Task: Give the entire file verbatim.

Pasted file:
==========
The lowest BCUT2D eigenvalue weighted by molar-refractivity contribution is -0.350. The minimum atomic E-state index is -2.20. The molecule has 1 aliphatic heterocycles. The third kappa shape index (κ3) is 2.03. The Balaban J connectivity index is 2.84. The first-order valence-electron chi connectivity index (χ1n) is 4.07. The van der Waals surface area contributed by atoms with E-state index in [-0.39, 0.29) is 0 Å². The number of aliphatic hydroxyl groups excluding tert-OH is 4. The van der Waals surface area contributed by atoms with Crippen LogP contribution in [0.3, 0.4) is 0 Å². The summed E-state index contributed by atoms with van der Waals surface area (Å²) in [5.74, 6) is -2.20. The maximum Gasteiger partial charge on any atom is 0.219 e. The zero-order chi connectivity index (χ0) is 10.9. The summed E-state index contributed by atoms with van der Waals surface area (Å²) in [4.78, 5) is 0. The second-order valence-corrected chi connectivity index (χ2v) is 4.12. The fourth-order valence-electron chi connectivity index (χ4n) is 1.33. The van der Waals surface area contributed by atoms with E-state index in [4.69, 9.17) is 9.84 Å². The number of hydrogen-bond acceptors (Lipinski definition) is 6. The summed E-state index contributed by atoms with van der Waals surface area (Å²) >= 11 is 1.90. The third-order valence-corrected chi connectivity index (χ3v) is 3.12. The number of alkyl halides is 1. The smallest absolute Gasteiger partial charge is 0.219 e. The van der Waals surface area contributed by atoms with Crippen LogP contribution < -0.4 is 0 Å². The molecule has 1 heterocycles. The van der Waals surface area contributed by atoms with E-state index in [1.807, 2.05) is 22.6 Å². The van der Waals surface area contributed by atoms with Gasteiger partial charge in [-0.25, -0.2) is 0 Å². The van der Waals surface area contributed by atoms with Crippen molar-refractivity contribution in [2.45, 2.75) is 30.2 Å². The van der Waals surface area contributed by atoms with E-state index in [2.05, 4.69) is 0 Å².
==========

The lowest BCUT2D eigenvalue weighted by molar-refractivity contribution is -0.350. The minimum atomic E-state index is -2.20. The molecule has 1 aliphatic heterocycles. The third kappa shape index (κ3) is 2.03. The Balaban J connectivity index is 2.84. The first-order valence-electron chi connectivity index (χ1n) is 4.07. The van der Waals surface area contributed by atoms with E-state index in [-0.39, 0.29) is 0 Å². The number of aliphatic hydroxyl groups excluding tert-OH is 4. The van der Waals surface area contributed by atoms with Crippen LogP contribution in [0.3, 0.4) is 0 Å². The summed E-state index contributed by atoms with van der Waals surface area (Å²) in [5.74, 6) is -2.20. The maximum Gasteiger partial charge on any atom is 0.219 e. The zero-order chi connectivity index (χ0) is 10.9. The summed E-state index contributed by atoms with van der Waals surface area (Å²) in [4.78, 5) is 0. The second-order valence-corrected chi connectivity index (χ2v) is 4.12. The fourth-order valence-electron chi connectivity index (χ4n) is 1.33. The van der Waals surface area contributed by atoms with E-state index in [4.69, 9.17) is 9.84 Å². The number of hydrogen-bond acceptors (Lipinski definition) is 6. The summed E-state index contributed by atoms with van der Waals surface area (Å²) >= 11 is 1.90. The third-order valence-corrected chi connectivity index (χ3v) is 3.12. The number of alkyl halides is 1. The smallest absolute Gasteiger partial charge is 0.219 e. The van der Waals surface area contributed by atoms with Crippen LogP contribution < -0.4 is 0 Å². The molecule has 1 heterocycles. The van der Waals surface area contributed by atoms with E-state index in [1.807, 2.05) is 22.6 Å². The van der Waals surface area contributed by atoms with Gasteiger partial charge in [-0.25, -0.2) is 0 Å². The van der Waals surface area contributed by atoms with Crippen molar-refractivity contribution in [2.45, 2.75) is 30.2 Å². The van der Waals surface area contributed by atoms with E-state index in [2.05, 4.69) is 0 Å².